Determinants of Left Ventricular Dysfunction and Remodeling in Patients With Corrected Tetralogy of Fallot.J Am Heart Assoc. 2019 09 03; 8(17):e009618.JA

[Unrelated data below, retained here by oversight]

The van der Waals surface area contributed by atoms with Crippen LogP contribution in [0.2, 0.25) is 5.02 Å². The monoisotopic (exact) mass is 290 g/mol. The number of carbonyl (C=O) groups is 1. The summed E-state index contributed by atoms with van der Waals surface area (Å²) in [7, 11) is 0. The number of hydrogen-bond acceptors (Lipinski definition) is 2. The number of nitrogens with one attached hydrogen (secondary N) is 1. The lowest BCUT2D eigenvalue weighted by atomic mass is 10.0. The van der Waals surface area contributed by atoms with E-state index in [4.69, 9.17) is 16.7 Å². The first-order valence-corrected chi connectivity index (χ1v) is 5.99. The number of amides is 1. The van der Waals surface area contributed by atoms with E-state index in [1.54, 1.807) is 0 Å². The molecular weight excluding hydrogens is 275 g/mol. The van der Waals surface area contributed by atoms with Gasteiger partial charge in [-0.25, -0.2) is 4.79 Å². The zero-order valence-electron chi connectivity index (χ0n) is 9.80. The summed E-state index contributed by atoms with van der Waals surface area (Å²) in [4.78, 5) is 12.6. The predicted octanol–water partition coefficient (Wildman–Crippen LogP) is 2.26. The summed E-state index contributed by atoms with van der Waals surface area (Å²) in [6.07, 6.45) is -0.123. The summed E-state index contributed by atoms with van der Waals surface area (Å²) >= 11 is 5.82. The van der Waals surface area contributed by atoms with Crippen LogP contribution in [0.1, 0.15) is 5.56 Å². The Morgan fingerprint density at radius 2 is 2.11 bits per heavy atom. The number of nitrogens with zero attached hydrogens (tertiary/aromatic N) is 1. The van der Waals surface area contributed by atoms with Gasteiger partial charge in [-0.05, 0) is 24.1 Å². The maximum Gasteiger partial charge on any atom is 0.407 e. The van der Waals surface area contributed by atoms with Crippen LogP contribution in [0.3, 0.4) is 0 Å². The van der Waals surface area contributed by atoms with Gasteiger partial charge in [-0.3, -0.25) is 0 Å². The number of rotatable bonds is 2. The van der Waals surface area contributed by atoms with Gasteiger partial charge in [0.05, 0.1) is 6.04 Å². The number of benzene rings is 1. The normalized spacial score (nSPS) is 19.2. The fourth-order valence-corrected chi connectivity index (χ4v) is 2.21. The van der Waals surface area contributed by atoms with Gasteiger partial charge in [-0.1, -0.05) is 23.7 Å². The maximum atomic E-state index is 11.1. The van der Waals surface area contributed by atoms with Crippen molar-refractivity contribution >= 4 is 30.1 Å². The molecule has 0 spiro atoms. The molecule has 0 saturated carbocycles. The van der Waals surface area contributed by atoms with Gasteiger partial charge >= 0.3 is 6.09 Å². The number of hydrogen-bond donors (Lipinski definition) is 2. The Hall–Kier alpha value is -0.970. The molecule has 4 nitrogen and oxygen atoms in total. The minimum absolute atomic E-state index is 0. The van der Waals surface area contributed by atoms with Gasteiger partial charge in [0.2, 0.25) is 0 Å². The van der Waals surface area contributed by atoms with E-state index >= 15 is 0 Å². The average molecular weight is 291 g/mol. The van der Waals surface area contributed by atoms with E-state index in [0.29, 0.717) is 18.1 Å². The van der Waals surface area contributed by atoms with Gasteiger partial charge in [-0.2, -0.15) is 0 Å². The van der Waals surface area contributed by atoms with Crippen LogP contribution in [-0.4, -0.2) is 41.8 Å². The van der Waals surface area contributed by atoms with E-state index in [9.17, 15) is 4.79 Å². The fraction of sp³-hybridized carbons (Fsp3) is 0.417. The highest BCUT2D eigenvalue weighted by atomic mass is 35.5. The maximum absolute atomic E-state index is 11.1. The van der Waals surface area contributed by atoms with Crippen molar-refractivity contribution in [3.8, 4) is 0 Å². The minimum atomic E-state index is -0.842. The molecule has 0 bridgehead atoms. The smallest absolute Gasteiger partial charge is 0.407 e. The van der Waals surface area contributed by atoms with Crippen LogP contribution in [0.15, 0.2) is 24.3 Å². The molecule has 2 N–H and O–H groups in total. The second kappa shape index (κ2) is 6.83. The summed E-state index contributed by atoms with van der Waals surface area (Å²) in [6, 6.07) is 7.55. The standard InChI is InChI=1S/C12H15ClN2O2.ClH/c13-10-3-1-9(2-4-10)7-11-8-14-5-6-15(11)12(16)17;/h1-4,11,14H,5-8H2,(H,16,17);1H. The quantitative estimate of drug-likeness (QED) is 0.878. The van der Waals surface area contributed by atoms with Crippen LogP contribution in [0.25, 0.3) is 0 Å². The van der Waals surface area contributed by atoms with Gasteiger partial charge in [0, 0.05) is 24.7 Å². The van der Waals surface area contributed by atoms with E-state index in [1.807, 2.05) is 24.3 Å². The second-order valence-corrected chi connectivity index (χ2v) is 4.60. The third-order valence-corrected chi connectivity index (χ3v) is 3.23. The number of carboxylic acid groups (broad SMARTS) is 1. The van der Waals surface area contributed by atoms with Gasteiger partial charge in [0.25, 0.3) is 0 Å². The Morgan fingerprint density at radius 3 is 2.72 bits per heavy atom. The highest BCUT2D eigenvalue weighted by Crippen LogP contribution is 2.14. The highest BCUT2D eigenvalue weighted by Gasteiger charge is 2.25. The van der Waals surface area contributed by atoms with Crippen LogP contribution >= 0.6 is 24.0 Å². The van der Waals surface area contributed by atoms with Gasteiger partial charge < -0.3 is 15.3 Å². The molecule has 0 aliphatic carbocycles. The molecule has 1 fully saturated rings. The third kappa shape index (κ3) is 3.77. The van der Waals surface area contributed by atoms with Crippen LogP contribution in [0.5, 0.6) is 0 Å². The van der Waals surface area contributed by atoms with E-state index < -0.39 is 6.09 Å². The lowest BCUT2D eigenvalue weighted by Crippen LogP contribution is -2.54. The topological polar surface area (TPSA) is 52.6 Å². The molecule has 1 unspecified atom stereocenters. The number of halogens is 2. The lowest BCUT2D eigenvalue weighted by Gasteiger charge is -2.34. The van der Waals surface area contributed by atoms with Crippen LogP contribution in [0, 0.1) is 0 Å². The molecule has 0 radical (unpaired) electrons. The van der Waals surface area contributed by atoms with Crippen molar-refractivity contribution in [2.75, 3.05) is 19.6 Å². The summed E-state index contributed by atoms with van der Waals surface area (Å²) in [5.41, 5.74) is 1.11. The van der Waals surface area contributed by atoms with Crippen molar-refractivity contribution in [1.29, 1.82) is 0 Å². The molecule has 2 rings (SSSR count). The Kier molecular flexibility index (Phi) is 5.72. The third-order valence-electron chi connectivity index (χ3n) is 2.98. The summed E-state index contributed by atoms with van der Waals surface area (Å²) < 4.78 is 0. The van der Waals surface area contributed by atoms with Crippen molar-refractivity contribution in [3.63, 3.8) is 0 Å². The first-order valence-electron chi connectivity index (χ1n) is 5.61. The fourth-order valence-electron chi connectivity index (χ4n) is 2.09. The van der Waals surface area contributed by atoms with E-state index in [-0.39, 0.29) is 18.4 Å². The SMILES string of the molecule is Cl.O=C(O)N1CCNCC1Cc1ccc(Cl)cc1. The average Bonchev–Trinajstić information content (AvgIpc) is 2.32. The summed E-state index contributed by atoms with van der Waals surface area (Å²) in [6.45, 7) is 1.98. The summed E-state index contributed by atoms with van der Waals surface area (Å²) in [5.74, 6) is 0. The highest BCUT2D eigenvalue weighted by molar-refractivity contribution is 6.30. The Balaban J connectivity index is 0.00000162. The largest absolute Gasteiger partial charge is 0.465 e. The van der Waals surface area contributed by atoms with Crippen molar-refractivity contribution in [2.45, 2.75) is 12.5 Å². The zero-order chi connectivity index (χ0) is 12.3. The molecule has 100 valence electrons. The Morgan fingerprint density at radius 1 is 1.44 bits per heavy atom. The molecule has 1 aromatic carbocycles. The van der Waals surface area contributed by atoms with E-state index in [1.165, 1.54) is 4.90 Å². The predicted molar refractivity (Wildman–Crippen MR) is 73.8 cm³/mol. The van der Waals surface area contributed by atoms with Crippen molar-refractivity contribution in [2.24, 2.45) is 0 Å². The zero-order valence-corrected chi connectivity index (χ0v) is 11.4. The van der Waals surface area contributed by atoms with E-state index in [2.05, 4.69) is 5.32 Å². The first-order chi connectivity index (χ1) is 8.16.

Background The aim of this study was to identify in asymptomatic patients with repaired tetralogy of Fallot the prevalence and determinants of impaired left-sided cardiac function and adverse ventricular remodeling and the relation of left ventricular (LV) dysfunction and remodeling with cardiopulmonary exercise capacity. Methods and Results In a cross-sectional study, 103 patients with tetralogy of Fallot (median age, 16.3 years) in New York Heart Association class 1, with surgical repair at a median age of 1.1 years, and 63 age-matched controls were studied. LV, right ventricular function and geometry, LV myocardial extracellular volume (n=57), and left atrial function were quantified with cardiac magnetic resonance. Peak oxygen consumption was measured by a standardized cardiopulmonary exercise test (n=70). Patients with tetralogy of Fallot had lower LV ejection fraction (P=0.001; 49% below age-adjusted fifth percentile for controls), lower LV mass index (P=0.003), lower LV mass/volume ratio (P<0.01), and impaired left atrial function. Right ventricular mass/volume ratio was the best predictor for LV systolic dysfunction and for a lower LV mass/volume ratio. Compared with controls, LV extracellular volume was higher (P<0.001), particularly in female patients, and associated with subnormal peak oxygen consumption (P=0.037). A peak oxygen consumption below the third percentile reference level was more likely with decreasing LV ejection fraction (P=0.008), and lower LV mass index (P=0.024), but independent of right ventricular ejection fraction. Conclusions In New York Heart Association class 1 patients with tetralogy of Fallot, frequent impaired systolic and diastolic LV function, LV adverse remodeling with LV atrophy, a decreased mass/volume ratio, and extracellular matrix expansion suggest cardiomyopathic changes. The best predictor for LV systolic dysfunction was the right ventricular mass/volume ratio. The subnormal peak oxygen consumption indicates that monitoring of LV status may be important for long-term prognosis.